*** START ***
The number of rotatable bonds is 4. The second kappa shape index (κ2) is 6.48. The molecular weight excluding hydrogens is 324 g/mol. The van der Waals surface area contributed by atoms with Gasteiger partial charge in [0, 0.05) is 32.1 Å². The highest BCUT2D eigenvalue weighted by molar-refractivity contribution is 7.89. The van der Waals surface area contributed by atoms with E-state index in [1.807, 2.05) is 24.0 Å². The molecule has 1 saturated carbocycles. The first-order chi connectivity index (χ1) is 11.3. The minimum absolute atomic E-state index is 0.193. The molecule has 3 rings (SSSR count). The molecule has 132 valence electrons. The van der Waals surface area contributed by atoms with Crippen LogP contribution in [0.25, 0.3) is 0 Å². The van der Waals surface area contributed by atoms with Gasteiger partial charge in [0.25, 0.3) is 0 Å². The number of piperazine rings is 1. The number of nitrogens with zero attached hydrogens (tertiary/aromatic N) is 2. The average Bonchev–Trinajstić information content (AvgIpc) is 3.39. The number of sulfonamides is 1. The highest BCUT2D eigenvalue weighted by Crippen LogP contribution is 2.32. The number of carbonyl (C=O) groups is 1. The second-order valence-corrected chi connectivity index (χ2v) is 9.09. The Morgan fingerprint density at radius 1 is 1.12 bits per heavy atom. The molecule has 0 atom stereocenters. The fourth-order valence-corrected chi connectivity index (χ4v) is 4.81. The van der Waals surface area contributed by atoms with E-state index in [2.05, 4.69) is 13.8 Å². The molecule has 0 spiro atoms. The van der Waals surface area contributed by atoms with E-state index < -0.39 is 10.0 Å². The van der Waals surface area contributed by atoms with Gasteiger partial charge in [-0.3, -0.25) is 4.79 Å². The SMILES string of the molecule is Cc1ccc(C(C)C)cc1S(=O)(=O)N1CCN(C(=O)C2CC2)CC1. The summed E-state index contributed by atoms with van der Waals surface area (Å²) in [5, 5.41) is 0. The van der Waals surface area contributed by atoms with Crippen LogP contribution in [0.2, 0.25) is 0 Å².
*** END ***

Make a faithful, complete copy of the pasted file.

The number of rotatable bonds is 4. The second kappa shape index (κ2) is 6.48. The molecular weight excluding hydrogens is 324 g/mol. The van der Waals surface area contributed by atoms with Gasteiger partial charge in [0, 0.05) is 32.1 Å². The highest BCUT2D eigenvalue weighted by molar-refractivity contribution is 7.89. The van der Waals surface area contributed by atoms with E-state index in [1.807, 2.05) is 24.0 Å². The molecule has 1 saturated carbocycles. The first-order chi connectivity index (χ1) is 11.3. The minimum absolute atomic E-state index is 0.193. The molecule has 3 rings (SSSR count). The molecule has 132 valence electrons. The van der Waals surface area contributed by atoms with Crippen LogP contribution in [0.25, 0.3) is 0 Å². The van der Waals surface area contributed by atoms with Gasteiger partial charge in [0.25, 0.3) is 0 Å². The number of piperazine rings is 1. The number of nitrogens with zero attached hydrogens (tertiary/aromatic N) is 2. The average Bonchev–Trinajstić information content (AvgIpc) is 3.39. The number of sulfonamides is 1. The highest BCUT2D eigenvalue weighted by Crippen LogP contribution is 2.32. The number of carbonyl (C=O) groups is 1. The second-order valence-corrected chi connectivity index (χ2v) is 9.09. The Morgan fingerprint density at radius 1 is 1.12 bits per heavy atom. The molecule has 0 atom stereocenters. The fourth-order valence-corrected chi connectivity index (χ4v) is 4.81. The van der Waals surface area contributed by atoms with E-state index in [2.05, 4.69) is 13.8 Å². The molecule has 0 spiro atoms. The van der Waals surface area contributed by atoms with E-state index < -0.39 is 10.0 Å². The van der Waals surface area contributed by atoms with Gasteiger partial charge in [-0.3, -0.25) is 4.79 Å². The SMILES string of the molecule is Cc1ccc(C(C)C)cc1S(=O)(=O)N1CCN(C(=O)C2CC2)CC1. The summed E-state index contributed by atoms with van der Waals surface area (Å²) in [5, 5.41) is 0. The van der Waals surface area contributed by atoms with Crippen LogP contribution in [0.2, 0.25) is 0 Å².